Entries in social meida (2)


Social Media - You've got a friend in me!

I’m constantly singing the praises of social media. Never before have there been so many ways to communicate directly with so many people — and make that the people of your choosing. It used to be that we PR pros would compose a lengthy press release making sure to put the real news in the headline and the subhead (sound like Twitter?) and then count on personal relationships, the favor bank and the occasional real news to catch the attention of the media. That old way took a lot of luck, timing and patience. How great to be able send out a quick thought or crystallized idea in real time.

I Tweet…Therefore I Am
Twitter really allows one to do that. Have a thought and a quick link? Keep your message short and crisp and send it out to a universe that you’ve hand-picked. Maybe they’ll see your message this time, and maybe they won’t, so that’s why you want to keep tweeting – because eventually they’ll become familiar with your tweets, and hopefully, if you have something worthwhile to say, they’ll start taking a closer look. Rome wasn’t built in a day, and neither is your audience on Twitter. The important thing to remember is the old reach and frequency rules of advertising – they couldn’t be more relevant than on Twitter – you want to reach the largest group of people (your followers) and you want to reach out to them as often as possible — so they get to know you, and can depend on your information. Jump in, keep up an active dialogue with your followers, and say things that they and other people will want to hear.

Jumping into the Soup
We recently gave a talk entitled “Social Media — Jumping into the Soup.” It was a quick primer on LinkedIn, Facebook and Twitter, and what we found, is that in a given group of working people, there are many different levels of social media experience. You’ve got your early adapters and your luddites, and then a whole group that fall somewhere in between. Many of the people listening to our talk already knew how to use Facebook, and wanted to know more about how to effectively use LinkedIn. In this particular group, Twitter was still as new as commercial space travel, and the majority of audience members said, “Twitter — No way!” To them we said, “there’ll come a day when you’re being interviewed for a new job, or competing for that piece of business, and the decision between you and the competition is going to come down to 140 characters.”

Here’s a quick, basic slide we used to show the old way of thinking about and using Social Media, compared to the “New Way” to use these tools to one’s business advantage:

Using Social Media

The Old Way
Connecting with friends
Connecting with family
Connecting with current and former co-workers
Connecting with your network in real time

The New Way
Forming business relationships and networks
Reaching potential business partners, employers and employees
Reaching and retaining members and donors
Raising awareness to your cause, project, program, product or company
Developing dynamic, interactive relationships
Keeping current in the marketplace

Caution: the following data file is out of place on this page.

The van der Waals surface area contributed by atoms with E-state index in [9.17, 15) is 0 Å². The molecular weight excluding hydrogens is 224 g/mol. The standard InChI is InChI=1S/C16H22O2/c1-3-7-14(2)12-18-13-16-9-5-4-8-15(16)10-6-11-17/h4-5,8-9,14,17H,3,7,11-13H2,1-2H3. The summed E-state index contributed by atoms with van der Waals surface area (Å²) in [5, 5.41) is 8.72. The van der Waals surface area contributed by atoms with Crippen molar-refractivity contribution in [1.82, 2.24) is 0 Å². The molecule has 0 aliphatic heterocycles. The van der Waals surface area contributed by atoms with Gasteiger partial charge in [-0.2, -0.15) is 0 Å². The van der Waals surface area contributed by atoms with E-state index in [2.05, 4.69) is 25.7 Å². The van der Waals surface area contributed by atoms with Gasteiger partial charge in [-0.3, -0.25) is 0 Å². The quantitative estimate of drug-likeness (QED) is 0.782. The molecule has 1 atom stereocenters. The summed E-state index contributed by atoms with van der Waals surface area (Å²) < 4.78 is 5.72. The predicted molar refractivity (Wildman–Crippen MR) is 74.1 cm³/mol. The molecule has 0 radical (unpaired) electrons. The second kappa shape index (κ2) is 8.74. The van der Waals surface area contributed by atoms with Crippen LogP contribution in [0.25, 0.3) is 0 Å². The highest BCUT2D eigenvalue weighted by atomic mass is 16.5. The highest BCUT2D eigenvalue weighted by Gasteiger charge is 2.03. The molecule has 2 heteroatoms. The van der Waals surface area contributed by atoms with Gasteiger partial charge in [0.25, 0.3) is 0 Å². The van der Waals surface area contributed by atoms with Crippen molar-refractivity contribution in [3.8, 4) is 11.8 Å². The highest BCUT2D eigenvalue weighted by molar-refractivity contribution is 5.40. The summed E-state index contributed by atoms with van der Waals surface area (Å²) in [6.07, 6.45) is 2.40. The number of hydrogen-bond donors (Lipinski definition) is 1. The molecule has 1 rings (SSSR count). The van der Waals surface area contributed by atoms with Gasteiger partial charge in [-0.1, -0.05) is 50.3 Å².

Driving traffic






5 reasons it's great to be late to social media

I like to get to parties on time, even a little early. My wife has taught me that there can be some distinct advantages to being late: you get to make a grand entrance, the food has been served and you won’t be bored waiting for the fun to begin. I have similar good news for any company convinced they have missed the social media party. It can be great to be late.

Here’s why:

  1. While you were waiting, your audience grew to 1 billion The number of Internet users surpassed 1 billion when you weren’t looking. Twitter hit one billion tweets.  Facebook has 10 billion photos stored, and has became the most trafficked social media site. That means there are more vertical and horizontal audiences to choose from, so you won’t get lost in the numbers.  You won’t get lonely.
  2. Social media has had time to grow up Twitter was launched in July 2006. Facebook is almost five years old, Digg is just over four years old and Twitter is two and a half years old. It can still get wild, woolly and confusing, but it’s a big improvement over the always-in-beta early months.
  3. There are more tools to make it more efficient, effective and strategic Take Twitter for example. Launched in July 2006, there are now hundreds of tools designed that create shortcuts to post, organize and measure.  Here are 35+ social media tools  you’ll appreciate.
  4. Social media has gained acceptance by consumers 70% of consumers now consider social media sites to be sources of information that influence their purchasing decisions, according to research data in MarketingSherpa’s 2009 Social Media Marketing & PR Benchmark Guide.
  5. The real party is just getting started And now the biggest reason of all. With all the noise and storm and one billion users, Web-watcher Donna Bogatin shows that most of the world is still just watching and reposting existing content. Only 1% of users are actually creating fresh new content. That’s your opening — the grand entrance you’ve been waiting for.

By bringing fresh content to social media, rather than re-tweats and a list of links, your brand can become the life of the social media party. Congratulations.